The God Of The City
Many attempts have I made to inveigle others into the river, so that I might be free to leave the spot to which my miserable fate binds me until another unhappy wretch shall take my place."
The spirit of a drowned person is condemned to hover round the spot where his life was lost, until, either by accident or by the wiles of the sufferer, someone else perishes in the water and thus takes the place of the spirit, which then travels with lightning speed to the Land of Shadows.
"I was so dull this evening," continued the stranger, "that I felt impelled to come and have a chat with you for a short time. So I hope you will take my visit in good part, and allow me to sit in your boat until it is time for you to go to bed."
The fisherman, who was greatly taken with his courtly visitor, expressed his great pleasure in receiving him, and invited him to share his evening meal and to make himself quite at home for as long as he liked.
After this the solitary spirit of the river used frequently to come and spend an evening with the fisherman, until quite a friendship sprang up between them. One evening this ghostly visitor appeared with a face covered with smiles and with a glad note of joy in his voice. No sooner had he sat down than he said, "This is the last evening I shall be able to spend with you. The long weary time of waiting is now nearly at an end, and to-morrow another victim to the river will give me my release and you will see me no more."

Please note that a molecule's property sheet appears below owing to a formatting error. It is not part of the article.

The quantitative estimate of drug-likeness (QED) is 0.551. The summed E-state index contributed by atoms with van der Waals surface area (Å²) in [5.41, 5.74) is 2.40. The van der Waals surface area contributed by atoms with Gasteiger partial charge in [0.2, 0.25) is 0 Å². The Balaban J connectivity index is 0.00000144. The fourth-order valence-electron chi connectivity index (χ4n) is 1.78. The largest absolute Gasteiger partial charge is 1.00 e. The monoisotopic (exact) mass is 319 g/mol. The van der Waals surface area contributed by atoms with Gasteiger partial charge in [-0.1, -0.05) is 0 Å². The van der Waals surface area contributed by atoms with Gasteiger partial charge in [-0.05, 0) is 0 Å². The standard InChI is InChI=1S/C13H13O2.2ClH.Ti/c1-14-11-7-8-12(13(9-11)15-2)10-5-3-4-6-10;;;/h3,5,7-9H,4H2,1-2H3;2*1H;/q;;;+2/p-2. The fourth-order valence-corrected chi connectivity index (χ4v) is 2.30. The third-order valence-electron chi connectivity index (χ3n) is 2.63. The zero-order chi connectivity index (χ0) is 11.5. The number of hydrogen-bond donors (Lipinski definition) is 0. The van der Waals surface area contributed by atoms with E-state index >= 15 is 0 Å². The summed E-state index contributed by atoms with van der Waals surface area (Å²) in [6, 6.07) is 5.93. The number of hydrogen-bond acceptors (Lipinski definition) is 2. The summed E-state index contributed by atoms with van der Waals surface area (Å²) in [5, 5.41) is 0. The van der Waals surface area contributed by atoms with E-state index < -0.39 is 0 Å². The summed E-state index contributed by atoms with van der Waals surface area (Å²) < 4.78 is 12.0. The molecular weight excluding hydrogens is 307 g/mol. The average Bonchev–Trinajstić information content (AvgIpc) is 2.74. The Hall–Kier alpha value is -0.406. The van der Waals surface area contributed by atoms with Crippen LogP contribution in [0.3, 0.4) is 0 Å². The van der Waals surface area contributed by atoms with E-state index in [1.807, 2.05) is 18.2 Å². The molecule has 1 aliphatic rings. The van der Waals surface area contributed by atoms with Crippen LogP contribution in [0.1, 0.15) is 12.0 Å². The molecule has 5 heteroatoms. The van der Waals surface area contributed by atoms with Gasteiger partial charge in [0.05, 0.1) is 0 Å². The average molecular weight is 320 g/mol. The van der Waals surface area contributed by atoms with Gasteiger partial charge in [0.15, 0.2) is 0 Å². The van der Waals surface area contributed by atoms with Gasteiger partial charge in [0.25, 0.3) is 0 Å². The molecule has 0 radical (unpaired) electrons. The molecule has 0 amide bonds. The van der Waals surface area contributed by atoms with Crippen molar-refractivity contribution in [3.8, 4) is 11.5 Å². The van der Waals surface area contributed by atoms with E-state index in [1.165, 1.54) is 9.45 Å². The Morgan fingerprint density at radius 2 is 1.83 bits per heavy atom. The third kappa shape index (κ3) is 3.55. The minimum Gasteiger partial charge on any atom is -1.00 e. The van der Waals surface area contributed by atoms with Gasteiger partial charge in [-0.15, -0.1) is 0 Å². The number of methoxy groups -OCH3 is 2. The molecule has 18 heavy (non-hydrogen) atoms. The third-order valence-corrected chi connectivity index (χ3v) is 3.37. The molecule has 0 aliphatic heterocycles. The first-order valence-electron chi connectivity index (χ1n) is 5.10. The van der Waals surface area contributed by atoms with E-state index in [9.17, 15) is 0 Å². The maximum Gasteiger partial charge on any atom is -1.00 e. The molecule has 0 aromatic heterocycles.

Now, the fisherman was a deeply benevolent man, and he was most anxious to see what unhappy person was to be drowned on the morrow. About midday, as he was watching by the river-side, he saw a poor woman, weeping and sobbing, come rushing with hasty steps towards the water. Her hair was dishevelled, and her eyes red with tears, and frequent cries of sorrow burst from her lips. Straight as an arrow she made for the stream, and was just preparing to throw herself into it, when the fisherman in a loud and commanding voice told her to stop.